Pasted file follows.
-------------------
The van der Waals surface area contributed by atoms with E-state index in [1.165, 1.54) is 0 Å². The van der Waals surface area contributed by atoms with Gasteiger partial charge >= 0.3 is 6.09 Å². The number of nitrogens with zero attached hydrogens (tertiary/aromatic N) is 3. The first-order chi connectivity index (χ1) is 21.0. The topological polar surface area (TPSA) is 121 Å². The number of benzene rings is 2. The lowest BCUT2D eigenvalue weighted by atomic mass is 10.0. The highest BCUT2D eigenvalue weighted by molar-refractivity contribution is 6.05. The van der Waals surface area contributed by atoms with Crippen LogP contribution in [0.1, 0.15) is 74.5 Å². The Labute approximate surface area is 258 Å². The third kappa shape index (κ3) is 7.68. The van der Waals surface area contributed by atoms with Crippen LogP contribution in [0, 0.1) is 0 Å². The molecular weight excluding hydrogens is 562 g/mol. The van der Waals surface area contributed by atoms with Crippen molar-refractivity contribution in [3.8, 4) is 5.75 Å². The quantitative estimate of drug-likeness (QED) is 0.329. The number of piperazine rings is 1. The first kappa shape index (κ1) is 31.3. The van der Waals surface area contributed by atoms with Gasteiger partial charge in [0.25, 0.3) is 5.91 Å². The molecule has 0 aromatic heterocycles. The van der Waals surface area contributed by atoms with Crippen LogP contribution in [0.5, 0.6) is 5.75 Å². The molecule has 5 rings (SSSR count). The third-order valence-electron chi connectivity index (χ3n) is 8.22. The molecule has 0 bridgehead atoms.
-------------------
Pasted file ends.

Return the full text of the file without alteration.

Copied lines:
The van der Waals surface area contributed by atoms with E-state index in [1.165, 1.54) is 0 Å². The van der Waals surface area contributed by atoms with Gasteiger partial charge >= 0.3 is 6.09 Å². The number of nitrogens with zero attached hydrogens (tertiary/aromatic N) is 3. The first-order chi connectivity index (χ1) is 21.0. The topological polar surface area (TPSA) is 121 Å². The number of benzene rings is 2. The lowest BCUT2D eigenvalue weighted by atomic mass is 10.0. The highest BCUT2D eigenvalue weighted by molar-refractivity contribution is 6.05. The van der Waals surface area contributed by atoms with Crippen LogP contribution in [0.1, 0.15) is 74.5 Å². The Labute approximate surface area is 258 Å². The third kappa shape index (κ3) is 7.68. The van der Waals surface area contributed by atoms with Crippen LogP contribution in [0, 0.1) is 0 Å². The molecular weight excluding hydrogens is 562 g/mol. The van der Waals surface area contributed by atoms with Crippen molar-refractivity contribution in [3.8, 4) is 5.75 Å². The quantitative estimate of drug-likeness (QED) is 0.329. The number of piperazine rings is 1. The first kappa shape index (κ1) is 31.3. The van der Waals surface area contributed by atoms with Gasteiger partial charge in [0.25, 0.3) is 5.91 Å². The molecule has 0 aromatic heterocycles. The van der Waals surface area contributed by atoms with Crippen LogP contribution in [0.5, 0.6) is 5.75 Å². The molecule has 5 rings (SSSR count). The third-order valence-electron chi connectivity index (χ3n) is 8.22. The molecule has 0 bridgehead atoms.